Mapping The Swamp – A Study of the Administrative State

Mapping The Swamp – A Study of the Administrative State by Michael Krieger – Liberty Blitzkrieg

Back in December, fiscal transparency organization Open the Books published a massive study of federal government spending which contains a wealth of information and some very disturbing statistics.

Adam Andrzejewski, CEO and Founder of the organization, highlighted some of their key findings in an important Forbes article.

Key excerpts are republished below:

Today’s federal bureaucrats are paid $1.1 million a minute, $66 million an hour, and over $524 million a day – and that’s just the cash compensation cost. Taxpayers also pay for lucrative perks like weeks of paid time-off, performance bonuses and padded retirement pensions.

Using our interactive mapping tool, quickly review the 2 million federal employee salaries and bonuses by ZIP code across America. Just click a pin and scroll down to see the results rendered in the chart beneath the map. See your local piece of the swamp: how much are the federal employees in your backyard earning? Which agency employs them, and what is their job title?

Here are a few of our key findings:

    1. $136 Billion in Cash Compensation – The federal government disclosed 1.97 million employees across 122 independent agencies and departments. In FY2016, these 2 million workers received $136 billion in compensation. If we could factor in another 2 million undisclosed employees – at the Department of Defense and on active military and other agencies – the cost would be much higher.
    2. $22.6 Billion in Time Off and Benefits – After just three years of public service, federal employees receive ten federal holidays, 13 sick days, and 20 vacation days per year. That is eight and a half weeks of paid time off (43 days per year). That benefit costs taxpayers an estimated $22.6 billion annually.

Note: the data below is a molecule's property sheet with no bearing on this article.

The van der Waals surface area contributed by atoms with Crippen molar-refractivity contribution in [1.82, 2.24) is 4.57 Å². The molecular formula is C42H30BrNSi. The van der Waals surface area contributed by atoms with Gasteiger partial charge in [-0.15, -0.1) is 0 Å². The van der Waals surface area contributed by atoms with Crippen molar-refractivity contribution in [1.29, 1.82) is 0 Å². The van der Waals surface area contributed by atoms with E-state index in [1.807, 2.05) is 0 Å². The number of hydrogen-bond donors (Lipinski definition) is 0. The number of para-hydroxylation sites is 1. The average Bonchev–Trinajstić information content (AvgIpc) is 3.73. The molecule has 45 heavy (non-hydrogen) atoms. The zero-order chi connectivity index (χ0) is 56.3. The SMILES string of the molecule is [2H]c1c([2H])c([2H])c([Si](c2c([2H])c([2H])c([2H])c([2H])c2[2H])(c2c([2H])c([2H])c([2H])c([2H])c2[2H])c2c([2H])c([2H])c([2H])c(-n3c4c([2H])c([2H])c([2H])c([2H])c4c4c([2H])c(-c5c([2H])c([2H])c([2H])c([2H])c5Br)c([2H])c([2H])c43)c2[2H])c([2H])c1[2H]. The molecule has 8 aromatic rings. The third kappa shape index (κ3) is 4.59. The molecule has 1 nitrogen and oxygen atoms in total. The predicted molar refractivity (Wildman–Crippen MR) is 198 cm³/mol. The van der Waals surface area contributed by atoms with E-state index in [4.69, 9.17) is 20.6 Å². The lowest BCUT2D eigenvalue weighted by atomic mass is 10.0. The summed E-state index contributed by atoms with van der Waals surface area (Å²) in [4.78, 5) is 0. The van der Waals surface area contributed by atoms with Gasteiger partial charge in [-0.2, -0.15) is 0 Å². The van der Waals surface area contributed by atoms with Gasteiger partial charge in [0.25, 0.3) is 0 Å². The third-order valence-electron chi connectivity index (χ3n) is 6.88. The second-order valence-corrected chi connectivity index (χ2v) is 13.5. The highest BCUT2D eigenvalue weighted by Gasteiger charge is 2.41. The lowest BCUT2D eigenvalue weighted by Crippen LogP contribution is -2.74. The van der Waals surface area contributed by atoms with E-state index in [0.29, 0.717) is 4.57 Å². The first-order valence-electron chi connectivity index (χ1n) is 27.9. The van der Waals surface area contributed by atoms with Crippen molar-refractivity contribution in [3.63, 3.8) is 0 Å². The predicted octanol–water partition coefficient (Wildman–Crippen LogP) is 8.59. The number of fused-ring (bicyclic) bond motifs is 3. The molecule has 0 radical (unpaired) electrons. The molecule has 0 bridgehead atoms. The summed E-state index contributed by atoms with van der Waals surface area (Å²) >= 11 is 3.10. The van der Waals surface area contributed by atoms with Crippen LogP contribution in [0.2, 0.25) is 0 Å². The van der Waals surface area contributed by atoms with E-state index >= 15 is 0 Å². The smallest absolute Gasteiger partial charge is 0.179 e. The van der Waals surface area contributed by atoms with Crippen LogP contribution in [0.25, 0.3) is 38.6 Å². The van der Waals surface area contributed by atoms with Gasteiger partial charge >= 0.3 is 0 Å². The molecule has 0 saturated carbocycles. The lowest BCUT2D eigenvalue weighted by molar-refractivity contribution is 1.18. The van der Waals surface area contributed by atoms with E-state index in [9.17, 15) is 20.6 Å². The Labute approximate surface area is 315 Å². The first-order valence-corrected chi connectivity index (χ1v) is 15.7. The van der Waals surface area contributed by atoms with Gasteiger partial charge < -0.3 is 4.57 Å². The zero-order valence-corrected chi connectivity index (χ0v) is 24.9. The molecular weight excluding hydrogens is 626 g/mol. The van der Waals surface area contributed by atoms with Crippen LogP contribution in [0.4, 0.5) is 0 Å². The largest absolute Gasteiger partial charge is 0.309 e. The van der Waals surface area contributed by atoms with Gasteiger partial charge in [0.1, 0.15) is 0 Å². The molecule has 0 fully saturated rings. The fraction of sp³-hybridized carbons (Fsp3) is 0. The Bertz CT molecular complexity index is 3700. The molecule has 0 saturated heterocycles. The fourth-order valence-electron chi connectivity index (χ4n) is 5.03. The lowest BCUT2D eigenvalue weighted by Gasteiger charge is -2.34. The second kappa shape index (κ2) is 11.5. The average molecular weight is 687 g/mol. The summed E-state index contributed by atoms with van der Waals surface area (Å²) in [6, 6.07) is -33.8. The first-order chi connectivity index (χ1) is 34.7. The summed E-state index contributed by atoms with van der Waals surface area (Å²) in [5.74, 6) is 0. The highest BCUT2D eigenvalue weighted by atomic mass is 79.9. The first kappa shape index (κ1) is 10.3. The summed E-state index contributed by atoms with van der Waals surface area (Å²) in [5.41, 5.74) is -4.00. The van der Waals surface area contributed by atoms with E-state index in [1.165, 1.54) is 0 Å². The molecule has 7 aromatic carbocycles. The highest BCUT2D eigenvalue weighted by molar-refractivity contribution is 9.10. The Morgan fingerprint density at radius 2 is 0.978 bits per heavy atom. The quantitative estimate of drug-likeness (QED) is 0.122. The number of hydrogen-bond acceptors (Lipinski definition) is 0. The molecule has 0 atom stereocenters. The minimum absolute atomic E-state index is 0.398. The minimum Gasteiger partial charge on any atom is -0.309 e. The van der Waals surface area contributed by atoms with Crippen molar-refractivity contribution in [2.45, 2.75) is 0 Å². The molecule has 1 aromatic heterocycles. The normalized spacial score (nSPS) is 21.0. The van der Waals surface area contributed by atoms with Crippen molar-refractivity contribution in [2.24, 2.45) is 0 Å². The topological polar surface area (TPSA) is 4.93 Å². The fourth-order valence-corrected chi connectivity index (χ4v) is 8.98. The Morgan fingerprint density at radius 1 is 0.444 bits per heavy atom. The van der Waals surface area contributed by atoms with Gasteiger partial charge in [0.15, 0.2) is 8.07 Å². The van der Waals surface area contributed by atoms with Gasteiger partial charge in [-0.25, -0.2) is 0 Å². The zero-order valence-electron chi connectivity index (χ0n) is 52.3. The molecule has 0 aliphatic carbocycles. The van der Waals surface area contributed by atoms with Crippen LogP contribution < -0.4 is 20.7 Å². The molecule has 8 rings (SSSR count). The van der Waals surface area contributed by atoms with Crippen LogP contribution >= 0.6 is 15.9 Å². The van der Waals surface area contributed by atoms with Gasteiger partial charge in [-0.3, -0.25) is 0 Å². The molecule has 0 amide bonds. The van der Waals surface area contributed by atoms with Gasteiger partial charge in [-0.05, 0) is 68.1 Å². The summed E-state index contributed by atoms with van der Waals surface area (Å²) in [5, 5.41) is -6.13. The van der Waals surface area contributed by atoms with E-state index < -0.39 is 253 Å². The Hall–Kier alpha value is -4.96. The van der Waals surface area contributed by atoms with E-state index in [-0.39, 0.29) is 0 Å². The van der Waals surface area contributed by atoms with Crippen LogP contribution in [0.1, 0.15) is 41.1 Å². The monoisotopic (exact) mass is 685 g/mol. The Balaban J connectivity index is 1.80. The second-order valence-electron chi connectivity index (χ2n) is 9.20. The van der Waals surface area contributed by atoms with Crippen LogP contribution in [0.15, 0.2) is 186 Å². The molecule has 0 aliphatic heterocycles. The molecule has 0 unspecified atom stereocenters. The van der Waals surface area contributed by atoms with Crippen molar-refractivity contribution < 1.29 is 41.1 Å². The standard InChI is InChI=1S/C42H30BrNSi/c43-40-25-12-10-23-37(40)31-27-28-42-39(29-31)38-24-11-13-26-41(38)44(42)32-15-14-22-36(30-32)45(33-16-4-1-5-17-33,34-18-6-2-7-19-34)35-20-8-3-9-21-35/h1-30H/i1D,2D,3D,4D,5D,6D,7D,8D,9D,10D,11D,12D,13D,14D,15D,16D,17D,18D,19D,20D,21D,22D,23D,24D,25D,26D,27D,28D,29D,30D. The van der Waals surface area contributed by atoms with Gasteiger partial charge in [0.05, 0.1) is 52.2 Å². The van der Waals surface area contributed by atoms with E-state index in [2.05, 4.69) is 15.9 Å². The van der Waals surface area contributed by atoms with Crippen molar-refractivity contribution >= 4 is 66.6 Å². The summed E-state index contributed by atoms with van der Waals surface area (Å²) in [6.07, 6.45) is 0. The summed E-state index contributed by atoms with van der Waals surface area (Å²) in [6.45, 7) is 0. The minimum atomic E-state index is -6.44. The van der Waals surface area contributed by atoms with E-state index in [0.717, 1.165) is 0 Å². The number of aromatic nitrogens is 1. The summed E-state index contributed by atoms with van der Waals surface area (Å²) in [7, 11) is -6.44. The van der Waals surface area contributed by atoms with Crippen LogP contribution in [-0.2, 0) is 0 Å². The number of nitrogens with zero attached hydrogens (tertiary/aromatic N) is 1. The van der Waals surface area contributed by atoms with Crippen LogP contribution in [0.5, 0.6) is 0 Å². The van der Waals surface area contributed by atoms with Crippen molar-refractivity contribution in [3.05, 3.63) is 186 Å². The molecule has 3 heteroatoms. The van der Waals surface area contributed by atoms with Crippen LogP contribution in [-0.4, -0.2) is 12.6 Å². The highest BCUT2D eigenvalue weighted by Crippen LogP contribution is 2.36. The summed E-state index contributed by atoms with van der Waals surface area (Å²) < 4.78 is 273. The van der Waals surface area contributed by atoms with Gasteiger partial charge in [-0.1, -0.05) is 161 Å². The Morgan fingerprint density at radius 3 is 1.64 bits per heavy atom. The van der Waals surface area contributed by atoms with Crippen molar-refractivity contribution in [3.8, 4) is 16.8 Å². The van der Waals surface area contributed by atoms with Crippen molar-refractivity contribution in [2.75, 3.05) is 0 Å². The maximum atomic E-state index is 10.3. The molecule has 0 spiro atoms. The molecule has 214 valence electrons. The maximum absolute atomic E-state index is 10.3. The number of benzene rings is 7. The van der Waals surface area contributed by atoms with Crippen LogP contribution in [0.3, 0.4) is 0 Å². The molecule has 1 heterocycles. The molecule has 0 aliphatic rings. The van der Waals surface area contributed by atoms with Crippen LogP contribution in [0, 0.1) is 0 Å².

3. $1.5 Billion to Bonuses – The federal government awarded 330,713 bonuses for $351 million (FY2016). However, the federal union agreement bars the disclosure of the $1.1 billion in performance bonuses. So, who received how much? It’s time to open the books on the billion-dollar performance bonuses. The largest federal bonus last year ($141,525) didn’t go to a rocket scientist or a doctor researching a cancer cure; it went to Bart Ferrell, a Human Resources Manager in charge of processing payroll at the Presidio Trust. Ferrell’s total pay last year exceeded $300,000.

 

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Michael Krieger

As far as my academic and professional background, I attended college at Duke University where I earned a double major in Economics and Spanish. After completing my studies in 2000, I took a job at Lehman Brothers where I worked with the Oil analyst in the Equity Research Department. In 2005, I joined Sanford C. Bernstein where I served as the Commodities Analyst on the trading floor. About halfway through my time there, I started to branch out and write opinions on bigger picture “macro” topics that no one else at the firm was covering. These opinion pieces were extremely popular throughout the global investment community, and I traveled extensively providing advice to some of the largest mutual funds, pension funds and hedge funds in the world. I loved my job, but as time passed I started to educate myself about how the monetary and financial system functions and what I discovered disgusted me. I no longer felt satisfied working within the industry, and I resigned in January 2010. At that point, I started a family investment office and continued to write macro pieces on economic, social and geopolitical topics. That summer, I drove cross country for six weeks and ultimately decided to leave the crowded streets of Manhattan for the open spaces of Boulder, Colorado, where I currently reside.